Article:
Dental Hygiene Students Will Clean Your Teeth For Free

Senior dental hygiene majors Nichelle Bilotto and Cynthia Zatroch are two of the many dental students conducting free teeth cleanings. New clinical labs in Cushwa Hall will soon be available to dental students and patients alike.

The Youngstown State University Dental Hygiene Program is brightening the smiles of students across campus by offering free dental cleaning to interested participants.

The program offers exams, screenings, X-rays, sealants for children, cleanings and fluoride treatments. A licensed dentist is always present for procedures and is generally joined by two dental hygienists. Instructors regularly check students’ work at several points during the procedures. Each student’s first cleaning is conducted on a fellow dental hygiene student.

Suzanne Smith, the program director and clinic coordinator of the dental hygiene program, explained that each semester, junior and senior dental hygiene students must administer a set number of cleanings as a part of their curriculum. While scheduling appointments is similar to that of a private dental office, there are some differences.

“You have to be a little more flexible. Of course our appointments take longer than in a private dental office. There’s no charge, which is great. The trade-off is you have to be a little understanding that it is a learning experience and it takes longer,” Smith said.

Even though this program has been around since 1978, it has only just recently become a bachelor’s program.

“We recently transitioned to a bachelor’s degree, and in the spring, we will graduate our first class of bachelor degree programs,” Smith said. “We are only the second school in Ohio to offer a bachelors degree, with Ohio State being the only other one.”

A necessary goal for graduating the program involves completing clinicals. Nicole Bodnar, a senior in dental hygiene, discussed some of the challenges of participating in clinicals.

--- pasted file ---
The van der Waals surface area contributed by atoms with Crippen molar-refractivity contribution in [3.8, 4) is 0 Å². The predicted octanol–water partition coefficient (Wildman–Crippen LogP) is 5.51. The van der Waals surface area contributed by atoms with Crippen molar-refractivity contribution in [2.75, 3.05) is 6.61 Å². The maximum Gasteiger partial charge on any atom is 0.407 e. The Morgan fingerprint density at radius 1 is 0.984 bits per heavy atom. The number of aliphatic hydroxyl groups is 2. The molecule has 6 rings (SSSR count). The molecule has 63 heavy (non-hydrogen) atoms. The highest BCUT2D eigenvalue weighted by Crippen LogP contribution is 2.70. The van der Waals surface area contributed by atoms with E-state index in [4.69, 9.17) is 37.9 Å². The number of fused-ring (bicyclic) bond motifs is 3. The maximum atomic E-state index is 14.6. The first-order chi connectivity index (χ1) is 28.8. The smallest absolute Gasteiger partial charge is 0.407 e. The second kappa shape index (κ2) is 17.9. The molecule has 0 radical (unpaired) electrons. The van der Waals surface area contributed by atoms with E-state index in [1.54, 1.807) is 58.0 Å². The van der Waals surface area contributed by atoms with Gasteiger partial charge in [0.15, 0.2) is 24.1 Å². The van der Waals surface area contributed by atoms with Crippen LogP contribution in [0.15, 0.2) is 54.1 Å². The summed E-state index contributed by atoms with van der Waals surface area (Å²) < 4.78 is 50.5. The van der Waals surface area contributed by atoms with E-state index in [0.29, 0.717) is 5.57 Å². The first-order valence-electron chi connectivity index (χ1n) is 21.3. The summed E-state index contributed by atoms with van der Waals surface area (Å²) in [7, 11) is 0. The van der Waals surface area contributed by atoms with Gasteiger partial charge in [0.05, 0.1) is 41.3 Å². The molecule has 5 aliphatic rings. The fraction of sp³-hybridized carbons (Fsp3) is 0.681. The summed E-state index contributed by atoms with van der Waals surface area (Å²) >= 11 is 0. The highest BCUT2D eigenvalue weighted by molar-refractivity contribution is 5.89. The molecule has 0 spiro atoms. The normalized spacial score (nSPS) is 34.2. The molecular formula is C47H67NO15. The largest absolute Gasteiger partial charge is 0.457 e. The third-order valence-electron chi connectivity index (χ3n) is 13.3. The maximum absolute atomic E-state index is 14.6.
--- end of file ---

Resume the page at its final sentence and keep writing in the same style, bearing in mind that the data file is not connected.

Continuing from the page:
“[It’s hard] when patients cancel. A lot of people don’t realize that this is our grade. They think that we are doing this just for experience, but we actually get graded on everything we do in there,” Bodnar said.

Hannah Ropp, a senior dental hygiene major, explained that the clinic is open every day during the week.

“We are flexible with our appointment schedule. Seniors have appointments Monday, Wednesday and Friday. Juniors have appointments Tuesday and Thursday, so the clinical is open every day,” Ropp said. “We are always welcoming new patients — it’s on the first floor of Cushwa. There is no charge, and you’re helping us a lot if you are reliable and come in. We really appreciate it.”

These clinicals are particularly effective for hands-on learners.

“I love actually doing it because that is how I learn — doing it. I can sort of learn by watching, but it’s not the same as doing it,” Bodnar said.

The clinical program is open to anyone needing basic dental services, regardless of their particular dental needs.

“If you think you have disgusting teeth, I promise you we have probably seen worse, and we need people that have calculus [the hard deposits on the teeth that create bone loss]. So don’t feel embarrassed about your mouth at all, there is no judgment. We actually need cases that are bad,” Ropp said. “Everyone is welcome.”

To schedule an appointment, call the dental hygiene office at 330-941-3342.

Those interested in joining the dental hygiene program can attend an open house Sept. 30 in the President’s Suite of Kilcawley Student Center.